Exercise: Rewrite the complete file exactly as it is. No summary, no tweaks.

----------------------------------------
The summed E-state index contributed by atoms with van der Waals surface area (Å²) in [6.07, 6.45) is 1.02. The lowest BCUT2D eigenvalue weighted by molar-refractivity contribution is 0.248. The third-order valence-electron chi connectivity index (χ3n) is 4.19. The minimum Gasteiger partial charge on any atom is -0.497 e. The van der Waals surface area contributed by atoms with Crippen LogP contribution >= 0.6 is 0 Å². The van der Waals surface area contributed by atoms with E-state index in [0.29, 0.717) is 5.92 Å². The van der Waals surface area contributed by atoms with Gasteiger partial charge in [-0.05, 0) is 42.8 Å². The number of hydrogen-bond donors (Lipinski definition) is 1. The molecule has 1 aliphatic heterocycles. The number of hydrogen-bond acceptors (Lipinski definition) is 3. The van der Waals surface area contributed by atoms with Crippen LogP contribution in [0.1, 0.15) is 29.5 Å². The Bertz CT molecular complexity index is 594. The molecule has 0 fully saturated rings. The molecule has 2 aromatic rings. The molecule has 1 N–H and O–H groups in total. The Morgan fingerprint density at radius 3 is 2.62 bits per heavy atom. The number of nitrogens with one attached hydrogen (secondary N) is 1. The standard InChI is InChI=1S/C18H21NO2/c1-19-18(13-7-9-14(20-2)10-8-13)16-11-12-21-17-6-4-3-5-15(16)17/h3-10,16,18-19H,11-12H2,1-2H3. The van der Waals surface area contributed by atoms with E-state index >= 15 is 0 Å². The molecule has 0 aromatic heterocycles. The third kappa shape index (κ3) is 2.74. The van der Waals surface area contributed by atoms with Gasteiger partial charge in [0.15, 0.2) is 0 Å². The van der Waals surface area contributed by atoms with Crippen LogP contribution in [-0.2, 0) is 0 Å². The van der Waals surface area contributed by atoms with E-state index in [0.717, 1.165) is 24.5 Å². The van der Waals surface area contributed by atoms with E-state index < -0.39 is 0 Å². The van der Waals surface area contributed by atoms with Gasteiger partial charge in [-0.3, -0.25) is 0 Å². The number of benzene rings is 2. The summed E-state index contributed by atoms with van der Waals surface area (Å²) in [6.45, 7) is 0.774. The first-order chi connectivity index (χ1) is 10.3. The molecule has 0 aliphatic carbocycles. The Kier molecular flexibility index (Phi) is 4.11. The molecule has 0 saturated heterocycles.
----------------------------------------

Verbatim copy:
The summed E-state index contributed by atoms with van der Waals surface area (Å²) in [6.07, 6.45) is 1.02. The lowest BCUT2D eigenvalue weighted by molar-refractivity contribution is 0.248. The third-order valence-electron chi connectivity index (χ3n) is 4.19. The minimum Gasteiger partial charge on any atom is -0.497 e. The van der Waals surface area contributed by atoms with Crippen LogP contribution >= 0.6 is 0 Å². The van der Waals surface area contributed by atoms with E-state index in [0.29, 0.717) is 5.92 Å². The van der Waals surface area contributed by atoms with Gasteiger partial charge in [-0.05, 0) is 42.8 Å². The number of hydrogen-bond donors (Lipinski definition) is 1. The molecule has 1 aliphatic heterocycles. The number of hydrogen-bond acceptors (Lipinski definition) is 3. The van der Waals surface area contributed by atoms with Crippen LogP contribution in [0.1, 0.15) is 29.5 Å². The Bertz CT molecular complexity index is 594. The molecule has 0 fully saturated rings. The molecule has 2 aromatic rings. The molecule has 1 N–H and O–H groups in total. The Morgan fingerprint density at radius 3 is 2.62 bits per heavy atom. The number of nitrogens with one attached hydrogen (secondary N) is 1. The standard InChI is InChI=1S/C18H21NO2/c1-19-18(13-7-9-14(20-2)10-8-13)16-11-12-21-17-6-4-3-5-15(16)17/h3-10,16,18-19H,11-12H2,1-2H3. The van der Waals surface area contributed by atoms with E-state index >= 15 is 0 Å². The molecule has 0 aromatic heterocycles. The third kappa shape index (κ3) is 2.74. The van der Waals surface area contributed by atoms with Gasteiger partial charge in [0.15, 0.2) is 0 Å². The van der Waals surface area contributed by atoms with Crippen LogP contribution in [-0.2, 0) is 0 Å². The van der Waals surface area contributed by atoms with E-state index in [0.717, 1.165) is 24.5 Å². The van der Waals surface area contributed by atoms with E-state index < -0.39 is 0 Å². The van der Waals surface area contributed by atoms with Gasteiger partial charge in [-0.3, -0.25) is 0 Å². The number of benzene rings is 2. The summed E-state index contributed by atoms with van der Waals surface area (Å²) in [6.45, 7) is 0.774. The first-order chi connectivity index (χ1) is 10.3. The molecule has 0 aliphatic carbocycles. The Kier molecular flexibility index (Phi) is 4.11. The molecule has 0 saturated heterocycles.